Trains, planes and…cooking utensils? How did Warren Buffett, owner of companies like BNSF Railroad and NetJets get into home parties that sell cooking gear? It started with one of the key techniques of sales; speaking in the buyer’s language. If you want to sell a deal like Warren or to Warren, it is critical you speak in the buyer’s language.

As we explain in chapter five of our new book, How to Close A Deal Like Warren Buffett, you can’t land your next Warren Buffett big deal by selling to the same types of people in the same size companies at the same level of organizational authority, speaking the same sales language.  You’ve already gotten as much out of that approach as you can.  Your prospect is higher up the food chain and has a different problem. You have to think like that prospect thinks if you’re going to cook up a Warren Buffett kind of deal.

Doris Christopher, the founder of The Pampered Chef™ never dreamt that borrowing $3,000 on a life insurance policy would lead to her making a mega deal with Warren Buffett and Berkshire Hathaway (BRKA).

In 1980 Christopher was 34 when she began looking for a way to earn money while staying at home with her daughters. She was an avid entertainer and her friends often asked about her kitchen gadgets. Trained as a home economist at the University of Illinois, she knew how to discover the best kitchen tools.

Selling utensils sounded good, but how?  She mentioned in-home parties instead of opening a store, and her marketing executive husband Jay embraced the idea. He suggested that she could redefine the direct marketing concept.

By 2001 The Pampered Chef served 12 million customers nationwide and had annual revenues of $740 million. While it has been said Buffett followed the money that led to Christopher’s doorstep, actually she reached out to him in a letter (with a little help from Goldman Sachs).

“Warren was wildly smart, knew the numbers and spoke with total candor,” recalled Christopher when we interviewed her at the 2012 Berkshire Hathaway annual meeting.  She said when he made the financial offer to buy The Pampered Chef it was obvious he valued great managers and was impressed with what she had built “from scratch.”

The Name of Game is Find the Dealmaker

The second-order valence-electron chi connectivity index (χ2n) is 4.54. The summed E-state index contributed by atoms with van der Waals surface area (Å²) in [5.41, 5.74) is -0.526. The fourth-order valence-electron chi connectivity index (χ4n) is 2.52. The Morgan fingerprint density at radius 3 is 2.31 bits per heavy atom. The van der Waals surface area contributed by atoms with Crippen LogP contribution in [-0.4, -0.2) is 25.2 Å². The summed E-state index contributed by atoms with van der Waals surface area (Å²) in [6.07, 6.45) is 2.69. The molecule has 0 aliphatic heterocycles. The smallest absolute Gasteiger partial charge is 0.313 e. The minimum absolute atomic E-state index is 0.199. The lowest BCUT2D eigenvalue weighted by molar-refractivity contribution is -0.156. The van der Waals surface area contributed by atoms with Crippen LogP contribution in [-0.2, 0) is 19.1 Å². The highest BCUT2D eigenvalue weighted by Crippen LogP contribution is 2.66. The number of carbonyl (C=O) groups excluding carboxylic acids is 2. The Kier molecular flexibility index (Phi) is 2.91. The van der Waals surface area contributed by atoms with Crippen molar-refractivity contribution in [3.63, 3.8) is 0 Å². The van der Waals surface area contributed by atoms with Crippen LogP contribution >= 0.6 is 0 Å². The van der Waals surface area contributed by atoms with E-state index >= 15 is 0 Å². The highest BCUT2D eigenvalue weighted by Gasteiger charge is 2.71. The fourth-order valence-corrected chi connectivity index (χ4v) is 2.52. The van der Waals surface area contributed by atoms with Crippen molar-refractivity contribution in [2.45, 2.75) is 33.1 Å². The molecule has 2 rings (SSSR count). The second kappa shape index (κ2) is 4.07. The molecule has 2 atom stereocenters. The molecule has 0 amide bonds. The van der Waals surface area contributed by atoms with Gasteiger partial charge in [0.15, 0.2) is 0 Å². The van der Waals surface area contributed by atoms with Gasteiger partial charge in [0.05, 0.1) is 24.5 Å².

For your next big deal, you’ll need to sell to the executive-level person who has the perspective on the problem you can solve, such as the CEO or other high-level executive officer.  You need someone with a larger budget, more flexibility, and more impact on the entire company.

Its language breaks down like this:

1.      Managers think about their suppliers as providers of products or services.  They make their decisions based on budget, ease of the vendor to work with, amount of effort to switch vendors, and whether the product or service will work in their current operation.   A manager’s goal is to make his or her day-to-day operations work with little change and some incremental improvement as measured by the boss’s scorecard.   Managers’ problems revolve around price, service, and quality.

2.      Directors think about changes to systems and processes that will make departments have more capacity, increase their efficiency, and increase their speed.  They think less about budget and vendor approval than managers.  They are measured on numbers both in and out of budget. Their problems are about yield, throughput, and ratios.

3.      Senior executives think about moving the needles of market-share, profit, and share-price.  These measures drive budget, which means they are outside of budget.  Their problems are about speed to market, first-mover position, and bottom line impact.

What was in Christopher’s recipe that whetted Buffett’s appetite? For starters, the Pampered Chef had no debt, high profit margins, an enthusiastic management team, and world markets to conquer. And the concept is simple and something Buffett could relate to. Warren’s language is brand, profits and strong management, so that is what Christopher talked about.

From 1995 to 2001 Pampered Chef’s revenues grew 232 percent, compared with 49 percent for the industry. The company had never had debt, save for that $3,000 life insurance loan that Christopher and her husband used for the launch.

For your next deal, make certain that you are talking to the right level of person in the right language. Those ingredients make the winning recipe.

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